PJV: A few weeks ago, the RJC came under intense criticism for inviting controversial author and journalist Christopher Hitchens, who once wrote that Israel should not have been created, to participate in a RJC-sponsored panel discussion. The RJC announced that the event has been postponed due to a scheduling conflict. Was there really a scheduling conflict or did the RJC postpone the event because it realized that it made a mistake in inviting Hitchens in the first place? 

I'm a little offended by the question; we are absolutely committed to having the event. It is not a panel discussion about Israel but about the United Nations. And yes, Christopher Hitchens is controversial figure -- on the right and the left. But he is in the process of undergoing an ideological transformation. He is an outspoken supporter of the war in Iraq and what our president is doing in the war against global terror and he's been an outspoken critic of what the UN has been doing. The fact is that Christopher Hitchens was willing to come and participate in this discussion and bash the anti-Israel and anti-Semitic UN and be particularly critical of George Galloway and the oil for food program, which has been a absolute outrage. (Editor's note: George Galloway is a British MP perhaps best known for his vigorous campaign against UK policy on the invasion of Iraq, and his preceding attempts to overturn economic sanctions.) We had a number of people scheduled for this panel, expressing different points of view to give the attendees a varied perspective. And I would add that inviting people to participate in our panel discussions does not mean the RJC supports or endorses anything they say.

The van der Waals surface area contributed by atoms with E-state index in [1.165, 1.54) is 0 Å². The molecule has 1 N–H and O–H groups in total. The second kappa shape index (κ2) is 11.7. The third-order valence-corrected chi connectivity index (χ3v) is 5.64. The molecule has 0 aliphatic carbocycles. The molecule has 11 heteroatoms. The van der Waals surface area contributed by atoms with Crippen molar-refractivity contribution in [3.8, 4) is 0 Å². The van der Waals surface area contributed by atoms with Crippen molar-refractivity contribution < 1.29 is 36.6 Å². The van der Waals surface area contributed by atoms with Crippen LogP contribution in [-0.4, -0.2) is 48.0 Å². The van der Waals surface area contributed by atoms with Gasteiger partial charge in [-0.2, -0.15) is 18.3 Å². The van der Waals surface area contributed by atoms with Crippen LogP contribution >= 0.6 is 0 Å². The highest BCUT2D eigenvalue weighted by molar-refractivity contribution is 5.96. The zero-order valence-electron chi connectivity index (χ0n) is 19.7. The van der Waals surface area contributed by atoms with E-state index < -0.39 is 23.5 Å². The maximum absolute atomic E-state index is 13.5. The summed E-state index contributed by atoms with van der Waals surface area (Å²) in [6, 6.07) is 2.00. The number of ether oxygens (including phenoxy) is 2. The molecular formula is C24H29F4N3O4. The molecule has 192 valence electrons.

PJV: Last November, the Union For Reform Judaism passed a resolution critical of the Bush administration's conduct of the Iraq war. In response, the RJC ran a full-page that said the Union was "misleading and wrong" when it said that American Jews oppose the Bush administration on the war. But a recent poll conducted by the American Jewish Committee found that 70% of U.S. Jews oppose the Iraq war, which indicates that the Union was neither misleading nor wrong. What's your response?

I stand by our ad. If you read the statement by Rabbi Yoffie, he said that American Jews and all Americans are profoundly critical of this war. That is not true. By his comments he disenfranchises a significant segment of the Jewish community that supports this war and understands that bringing freedom and democracy to Iraq is integral to fighting the global war on terror. For Rabbi Yoffie and members of his board to then call this an unjust war, we believe is wrong and misleading. We do not think the Union speaks for all Jews in American or all Reform Jews in America. We think that this is a profoundly important debate within the Jewish community on two levels. We need to have an honest debate about what's happening in Iraq and around the world and how it impacts us, but we also need to have a debate about the responsibilities of organization leaders when they claim to speak on behalf of the Jewish community. 

PJV: On April 20, 2004, President Bush said that "...any time you hear the United States government talking about wiretap, it requires -- a wiretap requires a court order. Nothing has changed, by the way. When we're talking about chasing down terrorists, we're talking about getting a court order before we do so." At the time he made that statement, the National Security Agency (NSA), under orders from the president, was conducting wiretaps without warrants, even though the Foreign Intelligence Surveillance Act (FISA) specifically requires it to do so. Was the president lying when he made that statement and, if not, why not? 

The reality is that we are in a state of war and the president, as commander-in-chief, is obligated to do everything within his power to protect America. That doesn't mean he has to disclose our playbook to our enemies on the front page of the New York Times. When Andy Reid prepares for a big game, he may give interviews on TV, but he's not going to tell Bill Parcells his entire playbook for the game. In a time of war, shouldn't we hold the president to at least the same standard as we do Andy Reid? There are certain things which you can not and should not disclose in the interest of protecting American national security and it's absolutely outrageous to expect otherwise.